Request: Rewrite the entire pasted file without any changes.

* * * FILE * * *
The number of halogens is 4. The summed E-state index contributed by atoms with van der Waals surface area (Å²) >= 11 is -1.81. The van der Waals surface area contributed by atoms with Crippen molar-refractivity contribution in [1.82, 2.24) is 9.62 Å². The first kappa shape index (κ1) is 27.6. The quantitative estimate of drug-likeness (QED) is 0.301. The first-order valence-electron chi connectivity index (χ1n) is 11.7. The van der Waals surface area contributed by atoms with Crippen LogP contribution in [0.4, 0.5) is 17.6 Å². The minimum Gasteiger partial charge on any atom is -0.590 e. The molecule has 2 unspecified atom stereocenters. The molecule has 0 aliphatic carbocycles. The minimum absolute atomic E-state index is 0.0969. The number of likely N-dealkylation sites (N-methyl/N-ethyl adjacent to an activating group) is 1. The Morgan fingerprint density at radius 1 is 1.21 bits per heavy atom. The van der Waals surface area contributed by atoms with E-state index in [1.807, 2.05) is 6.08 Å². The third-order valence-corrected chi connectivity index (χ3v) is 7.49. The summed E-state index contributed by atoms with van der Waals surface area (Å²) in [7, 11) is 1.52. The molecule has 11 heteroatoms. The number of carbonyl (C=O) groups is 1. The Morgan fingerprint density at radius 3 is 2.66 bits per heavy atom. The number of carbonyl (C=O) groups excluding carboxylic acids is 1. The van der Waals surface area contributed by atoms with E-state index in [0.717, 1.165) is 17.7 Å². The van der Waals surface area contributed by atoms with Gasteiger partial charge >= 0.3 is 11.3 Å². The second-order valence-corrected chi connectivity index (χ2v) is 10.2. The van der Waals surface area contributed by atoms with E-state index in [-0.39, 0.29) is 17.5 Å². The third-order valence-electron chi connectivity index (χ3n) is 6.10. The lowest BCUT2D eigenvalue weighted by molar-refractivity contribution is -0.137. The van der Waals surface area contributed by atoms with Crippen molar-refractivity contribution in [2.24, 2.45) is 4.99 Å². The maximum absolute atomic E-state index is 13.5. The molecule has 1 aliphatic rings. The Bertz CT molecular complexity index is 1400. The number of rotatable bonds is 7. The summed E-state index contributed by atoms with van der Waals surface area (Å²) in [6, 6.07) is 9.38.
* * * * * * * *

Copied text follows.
The number of halogens is 4. The summed E-state index contributed by atoms with van der Waals surface area (Å²) >= 11 is -1.81. The van der Waals surface area contributed by atoms with Crippen molar-refractivity contribution in [1.82, 2.24) is 9.62 Å². The first kappa shape index (κ1) is 27.6. The quantitative estimate of drug-likeness (QED) is 0.301. The first-order valence-electron chi connectivity index (χ1n) is 11.7. The van der Waals surface area contributed by atoms with Crippen LogP contribution in [0.4, 0.5) is 17.6 Å². The minimum Gasteiger partial charge on any atom is -0.590 e. The molecule has 2 unspecified atom stereocenters. The molecule has 0 aliphatic carbocycles. The minimum absolute atomic E-state index is 0.0969. The number of likely N-dealkylation sites (N-methyl/N-ethyl adjacent to an activating group) is 1. The Morgan fingerprint density at radius 1 is 1.21 bits per heavy atom. The van der Waals surface area contributed by atoms with E-state index in [1.807, 2.05) is 6.08 Å². The third-order valence-corrected chi connectivity index (χ3v) is 7.49. The summed E-state index contributed by atoms with van der Waals surface area (Å²) in [7, 11) is 1.52. The molecule has 11 heteroatoms. The number of carbonyl (C=O) groups is 1. The Morgan fingerprint density at radius 3 is 2.66 bits per heavy atom. The number of carbonyl (C=O) groups excluding carboxylic acids is 1. The van der Waals surface area contributed by atoms with E-state index in [0.717, 1.165) is 17.7 Å². The van der Waals surface area contributed by atoms with Gasteiger partial charge >= 0.3 is 11.3 Å². The second-order valence-corrected chi connectivity index (χ2v) is 10.2. The van der Waals surface area contributed by atoms with E-state index in [-0.39, 0.29) is 17.5 Å². The third-order valence-electron chi connectivity index (χ3n) is 6.10. The lowest BCUT2D eigenvalue weighted by molar-refractivity contribution is -0.137. The van der Waals surface area contributed by atoms with Crippen molar-refractivity contribution in [2.24, 2.45) is 4.99 Å². The maximum absolute atomic E-state index is 13.5. The molecule has 1 aliphatic rings. The Bertz CT molecular complexity index is 1400. The number of rotatable bonds is 7. The summed E-state index contributed by atoms with van der Waals surface area (Å²) in [6, 6.07) is 9.38.